Victor Tinsley, Governance Risk and Compliance Security Analyst I, has always been curious about how malicious actors manipulate a target environment. How do they devise new ways to exploit a system? Following his interest, he pursued a Bachelor of Science with a focus on information security. Aside from having interest in the field, Victor believes “that infosec is on the leading edge of progress in IT. I wanted to be part of that progress.” After graduating, he gained experience in various information technology positions: helpdesk, junior network administration, implementation teams, migration teams, and deskside roles. Today, Victor performs third-party information security risk assessments and policy exception requests for our Governance, Risk, and Compliance (GRC) division.
Victor’s favorite part of his job is “learning about about the many new technologies and applications that may be implemented at WashU.” This is in reference to the IT Procurement Vendor Intake Forms, which GRC processes. As part of the review, members of the GRC team evaluate the prospective vendor, or software platform, to determine if its adoption would compromise WashU’s information security.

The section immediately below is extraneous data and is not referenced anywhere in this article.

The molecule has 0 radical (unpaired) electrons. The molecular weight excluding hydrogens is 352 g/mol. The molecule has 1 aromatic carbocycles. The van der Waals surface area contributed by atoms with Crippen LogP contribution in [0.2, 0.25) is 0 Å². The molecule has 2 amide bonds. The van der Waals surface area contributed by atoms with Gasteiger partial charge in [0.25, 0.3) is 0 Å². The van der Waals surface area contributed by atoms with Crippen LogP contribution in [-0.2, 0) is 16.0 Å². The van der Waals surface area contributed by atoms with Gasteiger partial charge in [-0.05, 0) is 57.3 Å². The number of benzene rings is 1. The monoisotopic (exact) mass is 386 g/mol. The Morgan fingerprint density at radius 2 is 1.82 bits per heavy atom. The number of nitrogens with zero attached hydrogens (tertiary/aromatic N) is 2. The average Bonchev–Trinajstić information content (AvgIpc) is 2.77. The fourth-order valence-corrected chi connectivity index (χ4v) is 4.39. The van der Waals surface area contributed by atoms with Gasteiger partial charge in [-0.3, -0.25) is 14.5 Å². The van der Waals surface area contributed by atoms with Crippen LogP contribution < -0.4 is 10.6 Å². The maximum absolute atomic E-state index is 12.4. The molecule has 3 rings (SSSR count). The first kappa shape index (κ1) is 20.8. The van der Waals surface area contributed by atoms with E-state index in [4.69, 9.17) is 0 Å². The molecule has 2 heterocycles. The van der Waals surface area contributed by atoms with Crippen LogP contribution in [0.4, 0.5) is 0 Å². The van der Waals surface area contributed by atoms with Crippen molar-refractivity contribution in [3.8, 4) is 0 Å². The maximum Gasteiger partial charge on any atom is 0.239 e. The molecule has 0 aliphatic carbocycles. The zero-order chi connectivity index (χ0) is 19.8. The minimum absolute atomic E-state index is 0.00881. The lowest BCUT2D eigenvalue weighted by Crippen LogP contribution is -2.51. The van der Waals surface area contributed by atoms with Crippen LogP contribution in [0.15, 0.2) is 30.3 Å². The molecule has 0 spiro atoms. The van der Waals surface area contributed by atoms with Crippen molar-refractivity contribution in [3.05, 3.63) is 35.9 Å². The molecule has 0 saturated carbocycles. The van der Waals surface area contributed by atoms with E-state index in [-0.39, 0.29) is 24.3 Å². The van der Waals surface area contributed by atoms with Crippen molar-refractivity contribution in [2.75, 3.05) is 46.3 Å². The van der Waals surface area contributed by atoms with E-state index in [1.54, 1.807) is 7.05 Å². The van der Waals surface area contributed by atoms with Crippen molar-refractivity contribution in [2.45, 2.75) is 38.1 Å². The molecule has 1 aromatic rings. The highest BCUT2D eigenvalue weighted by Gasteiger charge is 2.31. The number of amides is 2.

Commenting on InfoSec in general, Victor wants readers to know that “reports from users are a crucial part in identifying threats.” One way you can contribute to the protection of WashU’s systems and data is by reporting suspicious emails. The Phish Alert Button in Outlook gives our office a chance to investigate the email and take any necessary action, such as removing all similar messages from systems and notifying our community of the threat.
In his free time, Victor is a motorsport enthusiast who works on his motorcycle, enjoys kayaking, and has 40 hours of flight experience. If you are a fan of podcasts, Victor recommends listening to Darknet Diaries and Malicious Life – two podcasts exploring true stories in cybersecurity. Alternatively, if there is a specific subject that you would like to dive into, Victor suggests searching for it on YouTube. Not only are there tons of educational videos on the platform, but “it seems that if there is something that needs to be fixed, there is probably a YouTube video on it.”